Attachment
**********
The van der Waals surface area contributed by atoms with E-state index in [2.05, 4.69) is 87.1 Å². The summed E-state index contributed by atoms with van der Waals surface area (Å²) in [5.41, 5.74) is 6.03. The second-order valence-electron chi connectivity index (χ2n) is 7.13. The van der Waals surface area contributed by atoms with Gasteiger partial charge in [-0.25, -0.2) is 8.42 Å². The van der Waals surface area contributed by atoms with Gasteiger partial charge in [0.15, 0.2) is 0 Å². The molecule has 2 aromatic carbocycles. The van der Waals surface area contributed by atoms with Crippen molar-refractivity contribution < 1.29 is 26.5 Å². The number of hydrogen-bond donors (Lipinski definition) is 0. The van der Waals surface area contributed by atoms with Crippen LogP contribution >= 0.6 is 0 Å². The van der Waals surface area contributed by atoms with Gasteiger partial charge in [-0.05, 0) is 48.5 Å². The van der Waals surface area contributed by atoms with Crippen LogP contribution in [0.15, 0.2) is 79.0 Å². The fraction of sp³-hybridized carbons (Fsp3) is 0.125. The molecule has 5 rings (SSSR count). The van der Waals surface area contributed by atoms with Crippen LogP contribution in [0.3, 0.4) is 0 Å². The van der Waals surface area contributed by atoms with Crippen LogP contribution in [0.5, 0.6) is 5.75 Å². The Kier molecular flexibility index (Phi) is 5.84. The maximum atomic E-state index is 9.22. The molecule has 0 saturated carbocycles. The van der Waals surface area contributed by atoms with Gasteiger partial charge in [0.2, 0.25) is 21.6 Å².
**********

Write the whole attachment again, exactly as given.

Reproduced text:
The van der Waals surface area contributed by atoms with E-state index in [2.05, 4.69) is 87.1 Å². The summed E-state index contributed by atoms with van der Waals surface area (Å²) in [5.41, 5.74) is 6.03. The second-order valence-electron chi connectivity index (χ2n) is 7.13. The van der Waals surface area contributed by atoms with Gasteiger partial charge in [-0.25, -0.2) is 8.42 Å². The van der Waals surface area contributed by atoms with Gasteiger partial charge in [0.15, 0.2) is 0 Å². The molecule has 2 aromatic carbocycles. The van der Waals surface area contributed by atoms with Crippen molar-refractivity contribution < 1.29 is 26.5 Å². The number of hydrogen-bond donors (Lipinski definition) is 0. The van der Waals surface area contributed by atoms with Crippen LogP contribution >= 0.6 is 0 Å². The van der Waals surface area contributed by atoms with Gasteiger partial charge in [-0.05, 0) is 48.5 Å². The van der Waals surface area contributed by atoms with Crippen LogP contribution in [0.15, 0.2) is 79.0 Å². The fraction of sp³-hybridized carbons (Fsp3) is 0.125. The molecule has 5 rings (SSSR count). The van der Waals surface area contributed by atoms with Crippen LogP contribution in [0.3, 0.4) is 0 Å². The van der Waals surface area contributed by atoms with Crippen LogP contribution in [0.5, 0.6) is 5.75 Å². The Kier molecular flexibility index (Phi) is 5.84. The maximum atomic E-state index is 9.22. The molecule has 0 saturated carbocycles. The van der Waals surface area contributed by atoms with Gasteiger partial charge in [0.2, 0.25) is 21.6 Å².